In a lot of these cases, even though you WANT to communicate, it can be easier to let each parent have their own parenting time.  Coparenting together does not mean you have to do so cooperatively, though that would be ideal; many parents with high conflict coparents find that a more parallel coparenting model actually works better and minimizes the impact of the split on the kids.

Are there limitations we can put in place so that communication can happen – even with a narcissistic, high conflict, or otherwise difficult coparent?

Sure!  But, if I know anything about narcissistic and high conflict coparents, its that they’re going to bend and twist the rules to fit their situation.  I’ve had cases where we’ve specified that contact between the non custodial parent and the child happens with the child alone in their room – and the other parent not present at all – but these provisions are difficult to implement.  In general, high conflict parents don’t follow the rules anyway.

It sucks to feel like his difficulties are going to set a standard in your ability to parent your own children, but in my experience it’s easier (and healthier for the kids – which is always the main point) to have a complete restriction on this type of contact, rather than continue to try to find ways to add in restrictions or limitations that make it more difficult for him to dominate the calls.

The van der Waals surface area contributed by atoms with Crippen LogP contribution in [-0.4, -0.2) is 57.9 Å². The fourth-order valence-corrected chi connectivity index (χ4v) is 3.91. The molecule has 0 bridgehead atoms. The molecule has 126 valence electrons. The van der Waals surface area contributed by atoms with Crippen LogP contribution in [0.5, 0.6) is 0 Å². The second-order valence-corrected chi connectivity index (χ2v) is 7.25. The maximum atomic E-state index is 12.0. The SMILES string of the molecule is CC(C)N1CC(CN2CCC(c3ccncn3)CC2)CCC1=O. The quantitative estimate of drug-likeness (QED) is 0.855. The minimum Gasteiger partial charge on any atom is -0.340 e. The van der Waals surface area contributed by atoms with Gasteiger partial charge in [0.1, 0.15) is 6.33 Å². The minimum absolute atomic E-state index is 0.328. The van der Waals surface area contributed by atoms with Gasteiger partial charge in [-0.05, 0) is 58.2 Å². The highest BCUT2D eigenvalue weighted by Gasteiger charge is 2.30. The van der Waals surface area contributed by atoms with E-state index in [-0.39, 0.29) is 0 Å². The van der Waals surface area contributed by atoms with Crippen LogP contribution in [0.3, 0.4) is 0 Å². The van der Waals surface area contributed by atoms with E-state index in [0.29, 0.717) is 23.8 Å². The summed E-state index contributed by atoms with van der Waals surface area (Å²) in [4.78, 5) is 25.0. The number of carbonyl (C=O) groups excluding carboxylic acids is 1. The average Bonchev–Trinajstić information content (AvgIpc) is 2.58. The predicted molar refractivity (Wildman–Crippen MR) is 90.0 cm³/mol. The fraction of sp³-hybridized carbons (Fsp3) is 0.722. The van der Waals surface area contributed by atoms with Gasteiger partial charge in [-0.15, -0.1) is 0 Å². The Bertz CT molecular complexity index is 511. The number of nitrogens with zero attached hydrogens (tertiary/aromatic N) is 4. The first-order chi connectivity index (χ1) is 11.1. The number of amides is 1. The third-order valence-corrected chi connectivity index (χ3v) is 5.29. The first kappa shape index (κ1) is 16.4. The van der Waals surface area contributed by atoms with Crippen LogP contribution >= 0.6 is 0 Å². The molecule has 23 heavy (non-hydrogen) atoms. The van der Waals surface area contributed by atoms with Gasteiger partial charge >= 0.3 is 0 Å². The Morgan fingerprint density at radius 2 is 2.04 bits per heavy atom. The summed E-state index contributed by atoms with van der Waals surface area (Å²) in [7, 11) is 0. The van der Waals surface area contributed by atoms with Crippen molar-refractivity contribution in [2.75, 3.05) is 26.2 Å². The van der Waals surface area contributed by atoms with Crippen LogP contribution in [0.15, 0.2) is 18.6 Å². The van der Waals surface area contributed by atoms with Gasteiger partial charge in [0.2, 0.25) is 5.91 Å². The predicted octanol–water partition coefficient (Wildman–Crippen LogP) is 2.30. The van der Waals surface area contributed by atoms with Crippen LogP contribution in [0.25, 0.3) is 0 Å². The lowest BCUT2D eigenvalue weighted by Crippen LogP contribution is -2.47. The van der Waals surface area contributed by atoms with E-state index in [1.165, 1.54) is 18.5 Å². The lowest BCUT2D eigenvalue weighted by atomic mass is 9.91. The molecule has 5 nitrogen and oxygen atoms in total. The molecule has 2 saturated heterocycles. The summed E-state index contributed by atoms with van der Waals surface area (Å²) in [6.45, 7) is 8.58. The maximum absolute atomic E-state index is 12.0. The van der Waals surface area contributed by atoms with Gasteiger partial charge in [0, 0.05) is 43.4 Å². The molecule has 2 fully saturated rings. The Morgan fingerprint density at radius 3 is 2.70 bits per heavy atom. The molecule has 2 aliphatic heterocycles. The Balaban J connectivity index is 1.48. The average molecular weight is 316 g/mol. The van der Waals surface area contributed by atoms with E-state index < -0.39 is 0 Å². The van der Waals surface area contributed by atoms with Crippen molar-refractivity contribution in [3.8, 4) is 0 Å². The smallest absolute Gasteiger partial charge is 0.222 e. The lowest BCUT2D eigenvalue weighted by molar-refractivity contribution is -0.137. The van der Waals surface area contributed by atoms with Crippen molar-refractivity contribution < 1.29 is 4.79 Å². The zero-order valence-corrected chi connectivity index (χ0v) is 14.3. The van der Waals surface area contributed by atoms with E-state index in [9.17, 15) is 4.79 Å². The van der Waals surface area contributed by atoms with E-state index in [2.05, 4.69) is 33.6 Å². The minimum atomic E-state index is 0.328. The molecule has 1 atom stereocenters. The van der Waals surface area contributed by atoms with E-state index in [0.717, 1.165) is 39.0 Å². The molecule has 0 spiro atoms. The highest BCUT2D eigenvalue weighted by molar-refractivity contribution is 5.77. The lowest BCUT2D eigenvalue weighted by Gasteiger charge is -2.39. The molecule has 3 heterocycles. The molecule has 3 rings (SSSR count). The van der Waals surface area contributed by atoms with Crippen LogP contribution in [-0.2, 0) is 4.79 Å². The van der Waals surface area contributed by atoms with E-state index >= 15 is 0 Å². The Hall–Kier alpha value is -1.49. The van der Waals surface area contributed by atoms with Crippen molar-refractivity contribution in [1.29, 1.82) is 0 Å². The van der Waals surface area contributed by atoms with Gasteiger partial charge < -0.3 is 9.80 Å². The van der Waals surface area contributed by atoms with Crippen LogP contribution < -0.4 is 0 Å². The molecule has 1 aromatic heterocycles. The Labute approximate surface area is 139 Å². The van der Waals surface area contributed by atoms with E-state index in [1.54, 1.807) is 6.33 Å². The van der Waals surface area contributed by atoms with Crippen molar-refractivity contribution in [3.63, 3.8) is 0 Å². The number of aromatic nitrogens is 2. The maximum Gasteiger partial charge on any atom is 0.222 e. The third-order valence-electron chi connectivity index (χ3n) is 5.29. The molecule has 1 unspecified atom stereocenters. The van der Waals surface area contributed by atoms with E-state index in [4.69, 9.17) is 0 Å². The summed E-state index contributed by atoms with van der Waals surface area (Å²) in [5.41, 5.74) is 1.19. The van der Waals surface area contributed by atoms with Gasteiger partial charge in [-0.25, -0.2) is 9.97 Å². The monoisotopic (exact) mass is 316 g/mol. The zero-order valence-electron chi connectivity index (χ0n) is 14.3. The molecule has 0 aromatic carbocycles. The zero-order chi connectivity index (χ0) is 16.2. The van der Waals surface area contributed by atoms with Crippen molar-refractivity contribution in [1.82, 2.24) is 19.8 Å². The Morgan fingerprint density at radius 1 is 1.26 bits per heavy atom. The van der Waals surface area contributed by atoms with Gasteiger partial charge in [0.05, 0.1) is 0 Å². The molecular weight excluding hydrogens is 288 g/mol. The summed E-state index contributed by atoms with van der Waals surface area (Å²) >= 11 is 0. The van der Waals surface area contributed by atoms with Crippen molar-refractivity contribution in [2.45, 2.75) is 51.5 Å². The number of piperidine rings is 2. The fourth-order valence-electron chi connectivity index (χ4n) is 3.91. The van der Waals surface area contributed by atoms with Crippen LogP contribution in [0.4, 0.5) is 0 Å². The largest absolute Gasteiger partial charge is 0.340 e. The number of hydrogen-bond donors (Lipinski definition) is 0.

But, hey – if you hire me (or anyone at our firm) – you’re in the driver’s seat!  If you want to try it, then we can try to craft a provision that’ll work in your case.  If it doesn’t, we can try again to further limit his ability to manipulate the calls or the way that they’re carried out.

The whole point of agreements is to create a minimum standard of behavior – and then, ultimately, the court can hold the opposing party responsible for breaches of that agreement.  In my experience, courts don’t take this kind of breach very seriously (at least, not until it happens a lot) because, to them, it’s a “minor” point.  They’ll often scold the other party and ask them to revise their behavior but – as you know – narcissists and high conflict coparents often don’t really make measurable changes.

Oh, sure, they might change their method – but that doesn’t mean that it’ll make it easier for you to get what you want out of the exchange: calls with your kids.

If it’s worth it to you, it’s worth it to you.  We can certainly try.  But I do want to just suggest, gently, that this may prove more difficult to implement than it really should and, ultimately, not be as beneficial either to you or the kids as it seems like it would be.

For more information or to schedule a consultation with one of our licensed, experienced Virginia custody attorneys, give our office a call at 757-425-5200.